We carry on, now back in San Pedro on Ambergris Caye for five days. Yes, without Monkey Bob, but still very much in love, even more so, with this spectacularly diverse and welcoming country.
All this means is that Monkey Bob is moving here permanently, months ahead of us.
We will meet again, Monkey Bob. On a beach or in the jungle, somewhere in Belize, we will meet again.
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Yesterday was Rose’s birthday and, Rose being Rose, she started the day with yoga on the end of a pier here in Placencia. Just Rose and the deep blue sea. Nobody else.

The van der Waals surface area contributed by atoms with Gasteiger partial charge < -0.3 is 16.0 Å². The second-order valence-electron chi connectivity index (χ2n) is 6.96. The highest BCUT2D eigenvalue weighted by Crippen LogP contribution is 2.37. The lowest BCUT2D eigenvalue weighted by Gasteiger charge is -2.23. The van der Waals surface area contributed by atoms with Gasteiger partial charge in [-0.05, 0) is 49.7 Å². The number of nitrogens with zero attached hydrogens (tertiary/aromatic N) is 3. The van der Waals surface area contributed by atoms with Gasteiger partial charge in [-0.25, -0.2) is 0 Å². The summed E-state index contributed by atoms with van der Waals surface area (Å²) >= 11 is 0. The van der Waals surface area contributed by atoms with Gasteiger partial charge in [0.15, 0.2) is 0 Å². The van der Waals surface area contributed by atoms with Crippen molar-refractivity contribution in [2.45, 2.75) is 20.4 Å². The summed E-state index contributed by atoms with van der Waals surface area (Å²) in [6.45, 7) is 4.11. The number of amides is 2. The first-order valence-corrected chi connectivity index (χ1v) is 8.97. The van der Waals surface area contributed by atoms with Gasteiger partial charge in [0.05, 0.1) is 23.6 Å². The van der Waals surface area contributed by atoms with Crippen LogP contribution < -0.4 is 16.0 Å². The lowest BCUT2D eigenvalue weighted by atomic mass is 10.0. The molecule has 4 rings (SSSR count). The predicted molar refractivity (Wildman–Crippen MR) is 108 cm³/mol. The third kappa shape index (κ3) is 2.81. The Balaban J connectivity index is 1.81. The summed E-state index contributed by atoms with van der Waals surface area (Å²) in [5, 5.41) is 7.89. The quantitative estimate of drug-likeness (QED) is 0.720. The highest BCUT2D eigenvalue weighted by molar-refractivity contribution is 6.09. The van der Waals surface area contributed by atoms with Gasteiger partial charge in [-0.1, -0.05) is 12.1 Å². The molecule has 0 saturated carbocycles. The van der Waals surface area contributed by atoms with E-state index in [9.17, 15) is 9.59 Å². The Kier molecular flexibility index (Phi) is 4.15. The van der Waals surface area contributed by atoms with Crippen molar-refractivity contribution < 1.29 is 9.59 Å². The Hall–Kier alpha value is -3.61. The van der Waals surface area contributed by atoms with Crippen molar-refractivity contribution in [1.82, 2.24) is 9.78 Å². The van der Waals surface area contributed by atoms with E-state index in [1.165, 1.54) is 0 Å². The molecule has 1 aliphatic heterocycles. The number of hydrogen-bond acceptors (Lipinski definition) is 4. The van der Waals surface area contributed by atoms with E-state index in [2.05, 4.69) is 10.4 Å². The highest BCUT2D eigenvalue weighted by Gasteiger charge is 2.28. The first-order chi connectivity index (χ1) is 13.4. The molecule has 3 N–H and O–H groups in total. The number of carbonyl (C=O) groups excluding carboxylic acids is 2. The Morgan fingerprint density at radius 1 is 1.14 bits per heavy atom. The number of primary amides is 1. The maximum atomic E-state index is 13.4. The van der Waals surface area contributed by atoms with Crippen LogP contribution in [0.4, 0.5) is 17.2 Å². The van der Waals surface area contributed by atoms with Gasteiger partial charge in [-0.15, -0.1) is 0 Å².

I say Placencia but we’re here at Turtle Inn, full name Francis Ford Coppola’s Turtle Inn, which is a few minutes north of the town by bicycle. I wouldn’t be the first person to call the Turtle Inn one of the most incredible experiences ever. And I won’t be the last.
With its intimate Bali-Indonesian setting … well, we’ve been living a fantasy existence for the past few days. Our two weeks at Anse Chastanet on St. Lucia, where Rose taught yoga, is the only thing that comes remotely close to this experience. But I think we both agree, Turtle Inn is tops.
Everyone we have met assures us that Francis and Eleanor Coppola take great personal pains to be involved in every detail of this resort’s presentation, from the decor, to table settings, to the food that is served to the way the staff dresses and relates to guests.